N1.23bn Fraud: Ex-INEC Chair, Iwu, Seeks Case Transfer to Abuja

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Chairman of Independent Electoral Commission Professor Maurice Iwu annouces the results of the presidential election in Abuja 23 April 2007. Ruling party candidate Umaru Yar'Adua won Nigeria's presidential election Monday, even as foreign observers slammed the credibility of the disputed poll that claimed at least 200 lives. AFP PHOTO PIUS UTOMI EKPEI (Photo credit should read PIUS UTOMI EKPEI/AFP/Getty Images)

Says he’s too old to travel

Davidson Iriekpen

A former Chairman of the Independent National Electoral Commission (INEC), Prof. Maurice Iwu, has appealed to the Federal High Court in Lagos to transfer his N1.23 billion fraud case to Abuja.

Iwu told Justice Nicolas Oweibo that at 70 years, he was too old to be making frequent trips from his Abuja residence to Lagos for trial.

Iwu is facing a three-count charge of alleged fraud and money laundering filed against him by the Economic and Financial Crimes Commission (EFCC).
The EFCC arraigned him on August 8, 2019 before Justice Chuka Obiozor who granted him N1 billion bail.

Following the transfer of the case to Justice Oweibo, the agency re-arraigned Iwu last October 24.

The EFCC alleged that he committed the offences between December 2014 and March 27, 2015.
The defendant pleaded not guilty.

The trial proper did not commence last October 25 as scheduled following the judge’s absence.
At the commencement of proceedings, Iwu’s counsel, Ahmed Raji (SAN), told the court that the transfer was essential so that the defendant would not be subjected to unnecessary hardship.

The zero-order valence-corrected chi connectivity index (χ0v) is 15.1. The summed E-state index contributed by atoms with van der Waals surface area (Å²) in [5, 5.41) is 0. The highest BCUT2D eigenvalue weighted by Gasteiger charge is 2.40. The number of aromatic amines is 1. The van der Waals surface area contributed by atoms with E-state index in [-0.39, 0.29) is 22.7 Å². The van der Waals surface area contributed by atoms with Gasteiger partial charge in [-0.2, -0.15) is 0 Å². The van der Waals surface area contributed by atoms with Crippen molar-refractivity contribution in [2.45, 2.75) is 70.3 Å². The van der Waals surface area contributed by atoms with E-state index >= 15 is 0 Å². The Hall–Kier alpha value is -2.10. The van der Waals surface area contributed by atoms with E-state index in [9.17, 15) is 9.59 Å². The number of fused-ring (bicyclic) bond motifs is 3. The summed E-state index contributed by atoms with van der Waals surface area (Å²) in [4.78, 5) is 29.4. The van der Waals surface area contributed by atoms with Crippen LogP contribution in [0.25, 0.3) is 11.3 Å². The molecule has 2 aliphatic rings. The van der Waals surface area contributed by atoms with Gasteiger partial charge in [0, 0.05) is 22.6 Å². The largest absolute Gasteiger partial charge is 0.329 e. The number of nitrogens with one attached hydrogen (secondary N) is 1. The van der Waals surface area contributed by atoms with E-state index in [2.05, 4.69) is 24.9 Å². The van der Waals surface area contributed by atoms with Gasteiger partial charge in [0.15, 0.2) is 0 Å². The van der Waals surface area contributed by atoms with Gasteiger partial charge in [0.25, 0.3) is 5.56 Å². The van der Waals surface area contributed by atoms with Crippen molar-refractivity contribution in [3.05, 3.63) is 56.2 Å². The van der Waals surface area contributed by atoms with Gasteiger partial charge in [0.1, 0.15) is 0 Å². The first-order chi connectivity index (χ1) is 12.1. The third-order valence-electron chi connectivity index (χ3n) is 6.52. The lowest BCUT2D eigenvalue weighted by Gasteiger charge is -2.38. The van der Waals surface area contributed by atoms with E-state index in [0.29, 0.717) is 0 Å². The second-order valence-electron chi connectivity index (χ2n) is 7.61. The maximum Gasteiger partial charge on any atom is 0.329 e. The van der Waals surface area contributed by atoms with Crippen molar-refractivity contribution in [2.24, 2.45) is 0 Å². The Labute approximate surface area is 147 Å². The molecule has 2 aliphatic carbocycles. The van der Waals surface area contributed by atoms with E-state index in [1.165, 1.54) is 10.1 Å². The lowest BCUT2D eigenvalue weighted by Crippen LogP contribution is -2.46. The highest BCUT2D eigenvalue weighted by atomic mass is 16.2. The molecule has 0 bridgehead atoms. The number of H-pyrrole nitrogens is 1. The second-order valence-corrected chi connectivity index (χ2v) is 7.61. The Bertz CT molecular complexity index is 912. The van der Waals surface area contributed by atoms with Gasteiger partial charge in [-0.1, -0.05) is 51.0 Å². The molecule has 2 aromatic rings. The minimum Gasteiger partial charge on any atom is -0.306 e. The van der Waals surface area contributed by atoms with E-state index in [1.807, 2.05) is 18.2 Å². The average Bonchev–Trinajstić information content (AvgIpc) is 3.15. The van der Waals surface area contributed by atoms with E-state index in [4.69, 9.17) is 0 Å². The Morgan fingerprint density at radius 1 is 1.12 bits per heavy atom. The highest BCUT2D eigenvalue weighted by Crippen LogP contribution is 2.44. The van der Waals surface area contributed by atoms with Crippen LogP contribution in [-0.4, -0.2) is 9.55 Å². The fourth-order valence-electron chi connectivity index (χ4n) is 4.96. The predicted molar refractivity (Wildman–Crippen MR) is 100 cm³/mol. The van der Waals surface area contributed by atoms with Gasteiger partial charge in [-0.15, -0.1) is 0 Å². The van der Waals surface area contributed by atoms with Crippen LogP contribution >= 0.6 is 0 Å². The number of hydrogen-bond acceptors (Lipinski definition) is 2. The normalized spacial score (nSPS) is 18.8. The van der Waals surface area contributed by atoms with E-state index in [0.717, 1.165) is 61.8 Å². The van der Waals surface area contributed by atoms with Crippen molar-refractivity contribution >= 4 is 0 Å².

He said Iwu resides in Abuja but always travelled to Lagos whenever the case came up.

“My Lord, this defendant is over 70 years of age and he always travels down to Lagos and books a hotel whenever the case comes up. It will amount to great agony for him to continue with this trial in Lagos,” Raji said.

He contended that the transaction that led to the charge occurred in Abuja, thus the case should be tried in the Federal Capital Territory (FCT).
But EFCC counsel, Rotimi Oyedepo, opposed the application.

He told the judge that all the witnesses listed in the proof of evidence reside in Lagos and Ibadan, more so, the case was investigated by the committee’s Lagos Zonal office.

Oyedepo stated that all the banks officials listed in the proof of evidence to testify and the documents to tender are in Lagos.
He told the court that the offence for which the defendant was charged “touches on the economic well-being of Nigeria,” therefore such offence can be tried anywhere in Nigeria.

Relying on Section 98 of Administration of Criminal Justice Act, Oyedepo said only the court’s chief judge could transfer any matter.
Justice Oweibo adjourned till March 6, for ruling.